Woody Allen teams up with Scarlett Johansson in this kooky comic murder-mystery -- and makes us love him again.

Published July 28, 2006 12:00PM (EDT)

There have been few career trajectories in recent years more depressing than that of Woody Allen. Allen has been characteristically prolific in the past decade, and yet the movies he's made have left plenty of people wondering why he even bothered. Even his most ardent fans have had to do some pretty fancy two-stepping to make a case for fungus-covered nuggets like "Anything Else" and the possibly even moldier "Melinda and Melinda." Even the widely admired "Match Point" felt like a stiff, overstuffed exercise, a picture made by a desperate filmmaker who felt his relevancy slipping away from him.

Maybe that's why it's such a relief to find that with his latest picture, "Scoop," Allen has reaffirmed his place in the world. This is a modest movie, with a relaxed, casual feel and a touch of looniness: You'd have to be a little nuts to cast Ian McShane as a deceased British journalist who escapes from the Grim Reaper's barge expressly to impart a hot news tip to a feisty journalism student, played by Scarlett Johansson. But that's exactly the kind of crazy spark that's been missing from nearly all of Allen's recent (and even some not-so-recent) comedies. "Scoop" is light and breezy, devoid of the hand-wringing self-consciousness that has marred so many of Allen's pictures. Nestled as it is amid the clamor of the late-summer blockbusters, it's the kind of small pleasure that can make you feel intensely grateful.

Just how does McShane's character -- his name is Joe Strombel, and as the wonderful McShane plays him, he's craggy right down to his ectoplasmic soul -- contact Johansson's Sondra Pransky, an American journalism student who's spending a few months with some tony London friends? He appears to her inside a magician's "deneutralizer," of course: Sondra is a volunteer who's been plucked from the audience by the vaudeville-style prestidigitator known as Splendini, aka Sid Waterman (Allen). Strombel has it on good authority that the man behind a series of recent London murders is none other than eminently respectable aristocrat Peter Lyman (played by the dazzling-as-ever Hugh Jackman).

Sondra is eager to pursue the story, and she drags the reluctant Sid with her, telling everyone he's her father, a disguise that pleases neither of them. (At one point she sputters at him, "And stop telling people I sprang from your loins.") Allen and Johansson are terrific together, partly because she's clearly having a great time playing a younger, female version of Allen. In "Anything Else," Jason Biggs attempted, with painful results, to mimic Allen's lilting-and-stammering line delivery. But Johansson, her eyes peeping out from behind a pair of owlish glasses, slips into Allen's shtick naturally -- her performance is a teasing homage, not a strained impersonation.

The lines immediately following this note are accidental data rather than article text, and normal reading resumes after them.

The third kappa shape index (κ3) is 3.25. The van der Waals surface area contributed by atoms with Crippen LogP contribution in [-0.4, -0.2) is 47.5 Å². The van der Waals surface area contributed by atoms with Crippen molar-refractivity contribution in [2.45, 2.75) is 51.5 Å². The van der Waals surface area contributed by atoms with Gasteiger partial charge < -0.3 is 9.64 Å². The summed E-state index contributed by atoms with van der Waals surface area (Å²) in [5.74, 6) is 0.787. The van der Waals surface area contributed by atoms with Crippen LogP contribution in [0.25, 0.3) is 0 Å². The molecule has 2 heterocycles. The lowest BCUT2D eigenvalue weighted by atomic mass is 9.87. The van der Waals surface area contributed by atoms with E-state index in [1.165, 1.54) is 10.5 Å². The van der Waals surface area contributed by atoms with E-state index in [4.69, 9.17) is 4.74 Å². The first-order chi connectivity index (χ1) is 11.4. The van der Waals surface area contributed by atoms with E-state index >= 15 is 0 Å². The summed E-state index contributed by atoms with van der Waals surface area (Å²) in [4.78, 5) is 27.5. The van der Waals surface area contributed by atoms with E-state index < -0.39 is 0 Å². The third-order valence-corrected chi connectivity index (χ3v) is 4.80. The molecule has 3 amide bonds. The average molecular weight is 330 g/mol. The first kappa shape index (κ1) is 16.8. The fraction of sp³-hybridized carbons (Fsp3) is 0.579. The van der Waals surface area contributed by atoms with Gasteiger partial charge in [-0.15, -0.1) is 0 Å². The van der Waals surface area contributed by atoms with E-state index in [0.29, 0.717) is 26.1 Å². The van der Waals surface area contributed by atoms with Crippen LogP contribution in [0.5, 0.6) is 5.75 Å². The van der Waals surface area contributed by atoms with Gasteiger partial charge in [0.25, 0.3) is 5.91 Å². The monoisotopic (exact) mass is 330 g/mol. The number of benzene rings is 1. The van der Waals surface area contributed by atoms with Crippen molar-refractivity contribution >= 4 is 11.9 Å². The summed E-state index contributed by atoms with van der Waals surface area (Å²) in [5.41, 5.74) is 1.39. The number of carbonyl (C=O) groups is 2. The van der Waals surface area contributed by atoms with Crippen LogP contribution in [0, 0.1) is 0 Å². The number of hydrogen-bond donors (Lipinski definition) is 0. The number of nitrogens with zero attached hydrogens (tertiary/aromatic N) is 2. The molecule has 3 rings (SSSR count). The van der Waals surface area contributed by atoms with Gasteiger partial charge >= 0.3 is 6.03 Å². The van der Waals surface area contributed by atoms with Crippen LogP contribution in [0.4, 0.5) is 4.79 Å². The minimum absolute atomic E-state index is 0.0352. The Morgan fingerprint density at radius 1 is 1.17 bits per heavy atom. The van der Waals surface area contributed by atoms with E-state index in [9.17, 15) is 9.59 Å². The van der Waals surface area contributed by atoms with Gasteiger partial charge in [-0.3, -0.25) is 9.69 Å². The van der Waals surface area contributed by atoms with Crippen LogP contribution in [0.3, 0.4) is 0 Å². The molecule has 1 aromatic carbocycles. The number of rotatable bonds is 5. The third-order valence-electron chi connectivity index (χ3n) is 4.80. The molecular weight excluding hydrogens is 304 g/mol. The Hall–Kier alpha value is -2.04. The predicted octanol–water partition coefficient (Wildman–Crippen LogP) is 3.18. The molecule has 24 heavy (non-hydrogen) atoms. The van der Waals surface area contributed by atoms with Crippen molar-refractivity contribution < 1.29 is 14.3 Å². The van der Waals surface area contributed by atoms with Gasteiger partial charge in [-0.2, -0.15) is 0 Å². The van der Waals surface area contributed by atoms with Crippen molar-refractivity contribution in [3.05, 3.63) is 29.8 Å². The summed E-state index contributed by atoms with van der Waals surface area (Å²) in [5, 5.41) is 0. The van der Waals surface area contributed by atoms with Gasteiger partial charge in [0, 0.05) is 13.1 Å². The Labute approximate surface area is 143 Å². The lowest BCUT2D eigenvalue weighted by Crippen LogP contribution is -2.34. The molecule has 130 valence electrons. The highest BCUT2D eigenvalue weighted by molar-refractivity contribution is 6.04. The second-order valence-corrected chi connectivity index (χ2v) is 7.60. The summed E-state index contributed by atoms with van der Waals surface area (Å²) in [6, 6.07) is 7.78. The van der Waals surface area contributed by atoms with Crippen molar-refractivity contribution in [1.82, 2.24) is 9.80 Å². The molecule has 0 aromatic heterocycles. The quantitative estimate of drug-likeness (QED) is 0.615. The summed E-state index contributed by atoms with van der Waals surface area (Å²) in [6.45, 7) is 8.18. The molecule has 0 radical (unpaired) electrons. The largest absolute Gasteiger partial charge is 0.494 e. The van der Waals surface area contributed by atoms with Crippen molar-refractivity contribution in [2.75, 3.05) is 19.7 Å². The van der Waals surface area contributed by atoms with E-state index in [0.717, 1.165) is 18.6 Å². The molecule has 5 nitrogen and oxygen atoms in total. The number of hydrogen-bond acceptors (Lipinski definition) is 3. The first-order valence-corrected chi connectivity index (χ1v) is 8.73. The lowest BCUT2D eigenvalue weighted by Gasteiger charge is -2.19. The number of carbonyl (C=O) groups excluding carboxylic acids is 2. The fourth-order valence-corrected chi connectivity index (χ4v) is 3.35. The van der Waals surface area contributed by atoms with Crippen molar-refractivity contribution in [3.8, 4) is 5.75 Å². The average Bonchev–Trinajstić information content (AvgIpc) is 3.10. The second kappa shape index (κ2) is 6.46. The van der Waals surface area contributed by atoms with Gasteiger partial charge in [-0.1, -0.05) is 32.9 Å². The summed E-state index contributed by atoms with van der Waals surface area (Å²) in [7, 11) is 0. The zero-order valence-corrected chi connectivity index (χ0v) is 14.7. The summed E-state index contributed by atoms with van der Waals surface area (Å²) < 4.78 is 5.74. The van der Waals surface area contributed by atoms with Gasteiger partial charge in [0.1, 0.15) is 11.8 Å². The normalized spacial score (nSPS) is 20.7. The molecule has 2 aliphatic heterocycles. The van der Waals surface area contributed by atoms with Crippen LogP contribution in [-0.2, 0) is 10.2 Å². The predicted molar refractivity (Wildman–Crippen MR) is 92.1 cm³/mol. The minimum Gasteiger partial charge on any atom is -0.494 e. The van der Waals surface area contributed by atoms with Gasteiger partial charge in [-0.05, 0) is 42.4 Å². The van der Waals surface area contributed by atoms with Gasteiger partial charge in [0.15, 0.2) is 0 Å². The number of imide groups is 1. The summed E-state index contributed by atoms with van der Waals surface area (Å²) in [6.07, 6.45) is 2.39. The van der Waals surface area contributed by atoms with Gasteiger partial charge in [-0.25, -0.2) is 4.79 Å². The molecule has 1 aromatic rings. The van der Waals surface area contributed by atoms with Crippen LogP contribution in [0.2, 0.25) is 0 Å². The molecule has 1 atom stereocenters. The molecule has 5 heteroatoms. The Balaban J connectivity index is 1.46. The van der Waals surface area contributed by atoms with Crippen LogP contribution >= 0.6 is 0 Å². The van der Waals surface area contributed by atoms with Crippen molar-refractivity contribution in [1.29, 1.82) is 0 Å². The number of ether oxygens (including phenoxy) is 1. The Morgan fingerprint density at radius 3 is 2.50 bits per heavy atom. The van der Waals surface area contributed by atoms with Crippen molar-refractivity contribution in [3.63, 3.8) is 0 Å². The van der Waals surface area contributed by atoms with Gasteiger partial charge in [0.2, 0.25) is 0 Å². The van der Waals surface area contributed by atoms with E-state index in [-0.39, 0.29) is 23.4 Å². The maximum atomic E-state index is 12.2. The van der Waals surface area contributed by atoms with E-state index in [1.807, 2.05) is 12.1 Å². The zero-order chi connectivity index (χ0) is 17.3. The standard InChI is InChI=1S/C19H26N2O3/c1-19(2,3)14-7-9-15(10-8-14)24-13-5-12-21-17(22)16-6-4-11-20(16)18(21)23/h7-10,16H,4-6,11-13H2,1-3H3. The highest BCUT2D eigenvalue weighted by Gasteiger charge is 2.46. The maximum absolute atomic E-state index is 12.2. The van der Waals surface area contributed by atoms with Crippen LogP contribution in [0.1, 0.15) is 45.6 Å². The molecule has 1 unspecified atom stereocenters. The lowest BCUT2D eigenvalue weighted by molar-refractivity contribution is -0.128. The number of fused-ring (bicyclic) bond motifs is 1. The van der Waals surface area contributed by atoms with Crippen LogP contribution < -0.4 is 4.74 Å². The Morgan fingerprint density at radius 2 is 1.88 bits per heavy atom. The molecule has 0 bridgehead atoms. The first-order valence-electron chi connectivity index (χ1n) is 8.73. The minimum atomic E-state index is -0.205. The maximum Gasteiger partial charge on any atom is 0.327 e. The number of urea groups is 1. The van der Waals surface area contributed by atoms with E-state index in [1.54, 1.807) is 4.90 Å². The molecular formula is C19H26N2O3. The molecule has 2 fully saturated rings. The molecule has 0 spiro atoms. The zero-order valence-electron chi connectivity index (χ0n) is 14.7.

Allen has great fun volleying back. It took far too long for him to stop casting himself as a romantic lead. Now, Allen casts himself as a cranky old Jewish guy, and the change is freeing for him. Some of the jokes are so gentle, they hit you only on the rebound: Casting a glance around the meticulously manicured garden of an English lord -- he and Sondra are posing as rich Americans -- he remarks, "My topiary moose is beginning to look a bit shabby around the antlers." Later, he engages a proper English lady on the subject of religious background: "I was born into the Hebrew persuasion, but when I got older I converted to narcissism."

In "Scoop," Allen channels his stand-up persona into a fictional character, and the metaphorical sleight-of-hand works beautifully. Even Allen's face looks transformed: He seems younger, possibly because he's given up fighting his age. It's as if he's grown into the caricatures people used to draw 30 years ago: His eyebrows swoop down toward those trademark heavy-rimmed glasses, forming a perfect triangle of anxiety -- at last, he's comfortable with the old guy he was destined to become, and his ease translates into a kind of youthfulness. That's as it should be: Even if you've hated nearly all of Allen's recent movies, as I have, there's no getting around the fact that he has the kind of energy even much younger directors would envy. It's especially gratifying that in the winter of his career, he's at last made a movie that feels like summer again.

By Stephanie Zacharek

Stephanie Zacharek is a senior writer for Salon Arts & Entertainment.

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